A triangulation study: Bahraini nursing students' perceptions of nursing as a career

Tawash Eman, Cowman Seamus, Anunciacion Edgar


Background: There is a broad international literature examining the perceptions, experiences and values of nursing students with very little investigative work from the Gulf region and no published work on the perceptions of student nurses from Bahrain. The literature shows that students have a wide range of pre-existing perceptions about nursing and that those early perceptions have a profound influence on their decision to continue with their nursing studies. Historically, in a context of migration, Bahrain has been attractive to expatriate nurses and this has created an overreliance on external manpower which leads to the detriment of developing an indigenous nursing profession. This study aims to identify the perceptions and experiences of student nurses in Bahrain about nursing as a career choice and generate an understanding of the factors influencing recruitment to nursing from the Bahraini population.

Methods: A triangulation research design engaging quantitative and qualitative data collection methods was used in the study. Data were obtained through student nurses’ written reflections, self-reporting questionnaires and focus groups collected during their nursing programme. The study participants were the first ever cohort of 38 Bahraini nursing students attending the first private University in Bahrain where the study took place. Qualitative data was analyzed using Colaizzi’s methodology and quantitative data was analyzed using SPSS Version 17.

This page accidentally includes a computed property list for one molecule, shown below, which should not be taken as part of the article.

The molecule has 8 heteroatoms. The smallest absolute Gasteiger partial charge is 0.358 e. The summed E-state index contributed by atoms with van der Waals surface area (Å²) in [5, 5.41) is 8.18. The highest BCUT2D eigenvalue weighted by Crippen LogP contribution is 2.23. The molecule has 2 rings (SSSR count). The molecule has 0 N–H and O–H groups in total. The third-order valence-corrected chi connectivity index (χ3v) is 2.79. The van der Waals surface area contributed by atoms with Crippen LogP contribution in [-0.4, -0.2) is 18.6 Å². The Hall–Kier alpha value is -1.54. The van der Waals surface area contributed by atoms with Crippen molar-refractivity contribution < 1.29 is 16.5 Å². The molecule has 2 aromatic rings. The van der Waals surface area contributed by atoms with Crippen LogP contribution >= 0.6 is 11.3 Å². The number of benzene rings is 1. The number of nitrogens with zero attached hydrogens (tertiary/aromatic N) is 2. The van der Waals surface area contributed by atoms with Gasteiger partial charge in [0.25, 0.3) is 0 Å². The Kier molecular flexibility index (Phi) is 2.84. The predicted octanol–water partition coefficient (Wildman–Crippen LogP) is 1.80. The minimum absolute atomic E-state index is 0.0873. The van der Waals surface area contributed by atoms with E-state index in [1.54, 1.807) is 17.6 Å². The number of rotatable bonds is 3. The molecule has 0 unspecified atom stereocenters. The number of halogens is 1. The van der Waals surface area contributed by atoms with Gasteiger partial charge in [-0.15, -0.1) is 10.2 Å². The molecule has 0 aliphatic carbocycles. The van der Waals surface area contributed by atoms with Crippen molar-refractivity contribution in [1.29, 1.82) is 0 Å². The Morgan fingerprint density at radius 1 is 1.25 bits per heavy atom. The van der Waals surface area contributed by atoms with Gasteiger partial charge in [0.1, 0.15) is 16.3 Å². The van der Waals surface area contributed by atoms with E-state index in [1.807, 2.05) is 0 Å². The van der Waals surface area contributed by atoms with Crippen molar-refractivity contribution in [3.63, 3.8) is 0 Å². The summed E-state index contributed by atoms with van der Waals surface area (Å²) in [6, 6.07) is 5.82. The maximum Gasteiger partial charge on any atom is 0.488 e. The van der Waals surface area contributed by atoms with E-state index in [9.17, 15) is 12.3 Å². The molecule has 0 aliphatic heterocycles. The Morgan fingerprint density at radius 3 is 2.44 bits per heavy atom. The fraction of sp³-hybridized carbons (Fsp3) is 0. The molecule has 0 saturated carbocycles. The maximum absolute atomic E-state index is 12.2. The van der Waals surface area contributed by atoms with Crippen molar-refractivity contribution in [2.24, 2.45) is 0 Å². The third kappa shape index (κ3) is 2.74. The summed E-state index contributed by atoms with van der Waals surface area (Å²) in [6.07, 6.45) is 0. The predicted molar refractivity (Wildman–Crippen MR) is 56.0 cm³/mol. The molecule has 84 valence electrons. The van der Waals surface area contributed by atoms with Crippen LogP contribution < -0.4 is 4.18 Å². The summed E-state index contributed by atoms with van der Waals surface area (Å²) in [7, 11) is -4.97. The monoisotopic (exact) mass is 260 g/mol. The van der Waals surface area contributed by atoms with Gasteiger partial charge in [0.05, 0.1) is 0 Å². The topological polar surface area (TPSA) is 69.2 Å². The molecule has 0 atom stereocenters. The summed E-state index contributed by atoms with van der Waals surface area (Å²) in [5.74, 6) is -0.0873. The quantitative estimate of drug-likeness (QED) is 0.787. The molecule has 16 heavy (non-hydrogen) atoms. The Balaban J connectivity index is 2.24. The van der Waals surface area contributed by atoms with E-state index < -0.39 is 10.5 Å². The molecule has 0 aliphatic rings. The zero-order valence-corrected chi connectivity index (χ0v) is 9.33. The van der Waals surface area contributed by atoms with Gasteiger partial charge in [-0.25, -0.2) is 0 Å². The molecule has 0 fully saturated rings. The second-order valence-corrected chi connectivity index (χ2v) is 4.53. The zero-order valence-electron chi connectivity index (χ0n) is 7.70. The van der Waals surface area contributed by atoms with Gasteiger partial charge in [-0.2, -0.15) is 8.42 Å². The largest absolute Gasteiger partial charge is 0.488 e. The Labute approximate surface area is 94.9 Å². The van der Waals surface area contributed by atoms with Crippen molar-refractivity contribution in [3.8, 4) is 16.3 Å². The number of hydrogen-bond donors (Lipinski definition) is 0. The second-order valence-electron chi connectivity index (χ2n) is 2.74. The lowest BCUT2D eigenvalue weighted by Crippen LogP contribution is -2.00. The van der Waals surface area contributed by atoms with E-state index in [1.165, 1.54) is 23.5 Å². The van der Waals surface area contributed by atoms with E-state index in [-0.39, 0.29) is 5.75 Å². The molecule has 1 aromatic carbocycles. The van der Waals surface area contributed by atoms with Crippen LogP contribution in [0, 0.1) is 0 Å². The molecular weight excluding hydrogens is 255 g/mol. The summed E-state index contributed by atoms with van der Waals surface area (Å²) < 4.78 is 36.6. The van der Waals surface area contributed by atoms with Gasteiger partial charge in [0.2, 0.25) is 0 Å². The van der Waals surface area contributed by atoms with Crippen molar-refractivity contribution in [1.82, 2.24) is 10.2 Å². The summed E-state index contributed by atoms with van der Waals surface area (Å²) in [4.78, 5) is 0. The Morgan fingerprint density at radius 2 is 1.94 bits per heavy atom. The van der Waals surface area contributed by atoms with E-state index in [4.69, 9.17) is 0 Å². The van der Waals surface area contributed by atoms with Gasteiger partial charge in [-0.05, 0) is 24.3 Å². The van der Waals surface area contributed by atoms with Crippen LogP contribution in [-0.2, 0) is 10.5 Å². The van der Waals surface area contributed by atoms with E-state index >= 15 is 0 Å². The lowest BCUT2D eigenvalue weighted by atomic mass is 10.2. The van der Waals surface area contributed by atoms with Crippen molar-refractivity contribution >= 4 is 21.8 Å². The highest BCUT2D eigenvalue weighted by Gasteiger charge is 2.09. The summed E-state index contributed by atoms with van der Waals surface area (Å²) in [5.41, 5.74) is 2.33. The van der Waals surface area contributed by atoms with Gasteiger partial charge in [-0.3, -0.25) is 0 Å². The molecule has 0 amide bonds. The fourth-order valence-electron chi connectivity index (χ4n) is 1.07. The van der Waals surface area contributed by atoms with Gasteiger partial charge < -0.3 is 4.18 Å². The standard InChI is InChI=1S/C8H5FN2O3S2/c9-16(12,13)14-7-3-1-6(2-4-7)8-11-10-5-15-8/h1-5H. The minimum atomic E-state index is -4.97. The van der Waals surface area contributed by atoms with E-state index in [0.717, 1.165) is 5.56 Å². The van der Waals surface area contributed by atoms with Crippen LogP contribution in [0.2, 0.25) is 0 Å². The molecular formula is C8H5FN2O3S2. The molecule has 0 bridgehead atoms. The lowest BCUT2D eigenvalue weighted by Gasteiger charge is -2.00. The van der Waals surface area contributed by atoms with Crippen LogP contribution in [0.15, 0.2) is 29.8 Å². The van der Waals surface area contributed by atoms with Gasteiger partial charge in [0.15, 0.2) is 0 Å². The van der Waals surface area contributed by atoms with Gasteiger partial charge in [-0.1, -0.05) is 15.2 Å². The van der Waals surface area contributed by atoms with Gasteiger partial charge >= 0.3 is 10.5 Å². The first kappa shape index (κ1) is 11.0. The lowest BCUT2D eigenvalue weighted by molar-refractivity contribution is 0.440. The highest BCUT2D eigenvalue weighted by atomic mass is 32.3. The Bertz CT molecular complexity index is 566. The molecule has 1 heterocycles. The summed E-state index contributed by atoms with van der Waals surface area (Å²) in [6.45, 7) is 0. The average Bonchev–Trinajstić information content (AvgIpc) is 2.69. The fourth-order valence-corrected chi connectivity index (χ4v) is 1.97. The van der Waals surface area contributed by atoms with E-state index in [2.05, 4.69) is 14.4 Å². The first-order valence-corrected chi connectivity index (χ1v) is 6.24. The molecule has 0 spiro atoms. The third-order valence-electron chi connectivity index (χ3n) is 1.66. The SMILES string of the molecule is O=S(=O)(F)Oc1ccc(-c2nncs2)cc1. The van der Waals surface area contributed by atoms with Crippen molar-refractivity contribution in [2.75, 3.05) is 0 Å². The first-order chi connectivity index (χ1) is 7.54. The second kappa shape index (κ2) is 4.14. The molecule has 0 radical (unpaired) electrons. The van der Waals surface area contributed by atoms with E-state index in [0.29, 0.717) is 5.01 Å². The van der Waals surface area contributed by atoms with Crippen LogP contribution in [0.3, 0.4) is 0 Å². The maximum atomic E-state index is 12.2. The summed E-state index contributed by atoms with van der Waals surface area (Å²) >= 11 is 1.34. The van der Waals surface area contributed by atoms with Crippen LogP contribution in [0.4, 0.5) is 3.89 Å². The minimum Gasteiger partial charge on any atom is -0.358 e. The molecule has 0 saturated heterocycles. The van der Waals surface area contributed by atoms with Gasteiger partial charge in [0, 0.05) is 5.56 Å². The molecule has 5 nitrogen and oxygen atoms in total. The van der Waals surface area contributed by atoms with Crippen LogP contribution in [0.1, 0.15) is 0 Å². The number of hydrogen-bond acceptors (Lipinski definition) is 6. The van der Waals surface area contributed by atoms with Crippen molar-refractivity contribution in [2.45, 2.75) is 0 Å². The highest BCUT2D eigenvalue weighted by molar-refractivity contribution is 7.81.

Results: The participants perceived nursing as caring, helping people and a humanitarian job. Nursing was considered to be a tough job and not well accepted socially with cultural issues impacting on the values attached to nursing as a career choice. Participants prior to entering nursing used the internet as the most potent source of information and they were also motivated by their parents and friends to join nursing. Participants stated their commitment to a nursing career, and their plans to continue with participation in higher education.

Conclusions: Some of the issues raised in the study are reflective of the international literature; however there are fundamental issues particular to the Gulf region, which will require attention in a context of an overall national nursing recruitment strategy.

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DOI: https://doi.org/10.5430/jnep.v2n3p81

Journal of Nursing Education and Practice

ISSN 1925-4040 (Print)   ISSN 1925-4059 (Online)

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